Carmen Mola is a Spanish author of detective novels.
Madrilenian born in 1973, mother of three children and high school teacher, she signed a trilogy of which the first two parts,
The Gypsy fiancée
The purple network
were published in France by Actes Sud.
It was for another book,
, that she received the prestigious Planeta prize on Friday, endowed with one million euros - much more than the 10 euros given to the winner of Goncourt, its French equivalent.
Only here it is: Carmen Mola does not exist.
Behind this pseudonym actually hid three men: Jorge Díaz, Agustín Martínez and Antonio Mercero.
“Three writers, three screenwriters and three friends (…), who, one day, four years ago, had the crazy idea of combining their talents to write a story together”, revealed Jorge Díaz after the award ceremony .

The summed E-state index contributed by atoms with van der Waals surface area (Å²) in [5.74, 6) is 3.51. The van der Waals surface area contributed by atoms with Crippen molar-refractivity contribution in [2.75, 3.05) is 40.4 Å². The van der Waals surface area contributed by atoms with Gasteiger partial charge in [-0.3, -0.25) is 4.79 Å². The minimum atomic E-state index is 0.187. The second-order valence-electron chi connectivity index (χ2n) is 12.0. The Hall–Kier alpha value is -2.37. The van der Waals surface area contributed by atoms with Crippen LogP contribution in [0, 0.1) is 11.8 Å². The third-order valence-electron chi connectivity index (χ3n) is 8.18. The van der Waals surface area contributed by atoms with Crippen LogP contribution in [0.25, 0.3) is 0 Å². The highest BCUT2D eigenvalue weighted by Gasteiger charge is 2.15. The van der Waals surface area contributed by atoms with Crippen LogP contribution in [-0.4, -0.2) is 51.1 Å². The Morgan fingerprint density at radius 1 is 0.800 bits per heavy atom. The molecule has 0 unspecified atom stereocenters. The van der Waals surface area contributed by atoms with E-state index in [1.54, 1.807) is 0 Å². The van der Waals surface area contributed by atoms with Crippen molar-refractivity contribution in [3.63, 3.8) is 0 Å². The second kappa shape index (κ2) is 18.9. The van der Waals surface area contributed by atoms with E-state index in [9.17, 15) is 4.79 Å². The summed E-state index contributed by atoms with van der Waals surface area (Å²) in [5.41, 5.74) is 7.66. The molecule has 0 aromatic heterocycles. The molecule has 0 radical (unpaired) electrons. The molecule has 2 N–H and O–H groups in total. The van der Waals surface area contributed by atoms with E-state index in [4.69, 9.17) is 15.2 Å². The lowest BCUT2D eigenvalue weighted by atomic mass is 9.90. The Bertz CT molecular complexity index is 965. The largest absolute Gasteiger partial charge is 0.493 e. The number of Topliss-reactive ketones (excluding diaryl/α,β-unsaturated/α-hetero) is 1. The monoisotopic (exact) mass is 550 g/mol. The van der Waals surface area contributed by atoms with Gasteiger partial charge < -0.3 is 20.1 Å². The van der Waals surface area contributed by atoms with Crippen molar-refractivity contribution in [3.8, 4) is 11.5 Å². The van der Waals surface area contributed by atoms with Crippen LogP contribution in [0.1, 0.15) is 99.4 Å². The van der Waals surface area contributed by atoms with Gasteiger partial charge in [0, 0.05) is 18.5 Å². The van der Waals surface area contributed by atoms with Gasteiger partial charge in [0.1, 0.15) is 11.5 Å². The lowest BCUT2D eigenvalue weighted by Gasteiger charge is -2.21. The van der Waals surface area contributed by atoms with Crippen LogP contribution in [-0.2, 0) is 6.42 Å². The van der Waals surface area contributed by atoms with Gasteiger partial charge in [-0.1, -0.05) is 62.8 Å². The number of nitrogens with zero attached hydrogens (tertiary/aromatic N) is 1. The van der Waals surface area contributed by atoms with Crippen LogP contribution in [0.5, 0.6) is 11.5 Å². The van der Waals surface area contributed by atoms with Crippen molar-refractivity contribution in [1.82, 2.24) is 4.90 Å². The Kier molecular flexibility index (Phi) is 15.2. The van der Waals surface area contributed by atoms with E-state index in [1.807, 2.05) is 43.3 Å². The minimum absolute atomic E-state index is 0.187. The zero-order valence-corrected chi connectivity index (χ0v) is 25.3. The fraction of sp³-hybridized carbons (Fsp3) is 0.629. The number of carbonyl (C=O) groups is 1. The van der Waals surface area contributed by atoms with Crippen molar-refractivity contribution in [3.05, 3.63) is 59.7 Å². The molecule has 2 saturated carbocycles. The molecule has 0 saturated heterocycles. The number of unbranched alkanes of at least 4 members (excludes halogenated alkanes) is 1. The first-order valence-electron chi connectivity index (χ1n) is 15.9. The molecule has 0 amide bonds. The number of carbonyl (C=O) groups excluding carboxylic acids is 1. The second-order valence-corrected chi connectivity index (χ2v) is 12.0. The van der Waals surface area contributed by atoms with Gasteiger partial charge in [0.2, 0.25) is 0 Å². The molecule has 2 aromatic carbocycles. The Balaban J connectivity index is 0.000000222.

“This story was successful and gave another, another, another… and in the end, it brought us here tonight,” he added.
"A false profile that fooled readers and journalists"
Not everyone liked the deception, however. “Beyond using a female pseudonym, these guys have been giving interviews for years. It's not just a name, it's a fake profile that has fooled readers and journalists, ”responded the feminist author Beatriz Gimeno on Twitter.
tracked down a visionary Facebook post from fellow writer Ana Ballabiga. In July 2020, she suggested that behind Carmen Mola were hiding three men. She imagined them in a bar complaining that their books were not selling and building a marketing strategy around a female pseudonym.
In the columns of
, Antonio Mercero denied such a cynical approach: "We did not hide behind a woman but behind a name".
“I don't know if the female pseudonym sells more than the male pseudonym, I have no idea, but it doesn't seem to be the case,” he also said.
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